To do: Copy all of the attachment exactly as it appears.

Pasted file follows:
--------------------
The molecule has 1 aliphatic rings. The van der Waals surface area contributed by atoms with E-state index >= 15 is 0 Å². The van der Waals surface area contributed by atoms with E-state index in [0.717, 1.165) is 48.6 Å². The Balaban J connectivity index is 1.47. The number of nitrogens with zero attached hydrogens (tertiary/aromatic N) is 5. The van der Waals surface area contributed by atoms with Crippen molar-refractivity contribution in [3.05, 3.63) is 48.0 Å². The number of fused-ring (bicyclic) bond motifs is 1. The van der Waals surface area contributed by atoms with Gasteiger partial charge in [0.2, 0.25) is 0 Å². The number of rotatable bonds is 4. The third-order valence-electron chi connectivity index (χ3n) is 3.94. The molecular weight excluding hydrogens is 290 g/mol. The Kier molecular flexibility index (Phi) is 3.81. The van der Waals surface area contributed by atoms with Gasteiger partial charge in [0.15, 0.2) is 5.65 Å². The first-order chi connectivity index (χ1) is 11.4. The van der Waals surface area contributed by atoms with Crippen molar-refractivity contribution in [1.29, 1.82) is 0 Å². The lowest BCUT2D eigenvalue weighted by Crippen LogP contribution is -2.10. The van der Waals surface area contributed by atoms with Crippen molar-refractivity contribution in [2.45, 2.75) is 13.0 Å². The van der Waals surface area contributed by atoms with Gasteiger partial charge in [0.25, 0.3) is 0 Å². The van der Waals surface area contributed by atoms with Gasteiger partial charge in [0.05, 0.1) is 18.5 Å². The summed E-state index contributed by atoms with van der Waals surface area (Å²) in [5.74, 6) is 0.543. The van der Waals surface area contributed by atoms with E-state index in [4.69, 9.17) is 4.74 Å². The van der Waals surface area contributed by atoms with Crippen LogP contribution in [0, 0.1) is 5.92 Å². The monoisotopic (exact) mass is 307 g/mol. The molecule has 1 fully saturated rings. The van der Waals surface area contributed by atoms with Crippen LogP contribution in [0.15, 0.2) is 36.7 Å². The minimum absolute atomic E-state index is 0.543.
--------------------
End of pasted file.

The molecule has 1 aliphatic rings. The van der Waals surface area contributed by atoms with E-state index >= 15 is 0 Å². The van der Waals surface area contributed by atoms with E-state index in [0.717, 1.165) is 48.6 Å². The Balaban J connectivity index is 1.47. The number of nitrogens with zero attached hydrogens (tertiary/aromatic N) is 5. The van der Waals surface area contributed by atoms with Crippen molar-refractivity contribution in [3.05, 3.63) is 48.0 Å². The number of fused-ring (bicyclic) bond motifs is 1. The van der Waals surface area contributed by atoms with Gasteiger partial charge in [0.2, 0.25) is 0 Å². The number of rotatable bonds is 4. The third-order valence-electron chi connectivity index (χ3n) is 3.94. The molecular weight excluding hydrogens is 290 g/mol. The Kier molecular flexibility index (Phi) is 3.81. The van der Waals surface area contributed by atoms with Gasteiger partial charge in [0.15, 0.2) is 5.65 Å². The first-order chi connectivity index (χ1) is 11.4. The van der Waals surface area contributed by atoms with Crippen molar-refractivity contribution in [1.29, 1.82) is 0 Å². The lowest BCUT2D eigenvalue weighted by Crippen LogP contribution is -2.10. The van der Waals surface area contributed by atoms with Crippen molar-refractivity contribution in [2.45, 2.75) is 13.0 Å². The van der Waals surface area contributed by atoms with Gasteiger partial charge in [0.25, 0.3) is 0 Å². The van der Waals surface area contributed by atoms with Gasteiger partial charge in [0.05, 0.1) is 18.5 Å². The summed E-state index contributed by atoms with van der Waals surface area (Å²) in [5.74, 6) is 0.543. The van der Waals surface area contributed by atoms with E-state index in [4.69, 9.17) is 4.74 Å². The van der Waals surface area contributed by atoms with Crippen LogP contribution in [0, 0.1) is 5.92 Å². The monoisotopic (exact) mass is 307 g/mol. The molecule has 1 fully saturated rings. The van der Waals surface area contributed by atoms with Crippen LogP contribution in [0.15, 0.2) is 36.7 Å². The minimum absolute atomic E-state index is 0.543.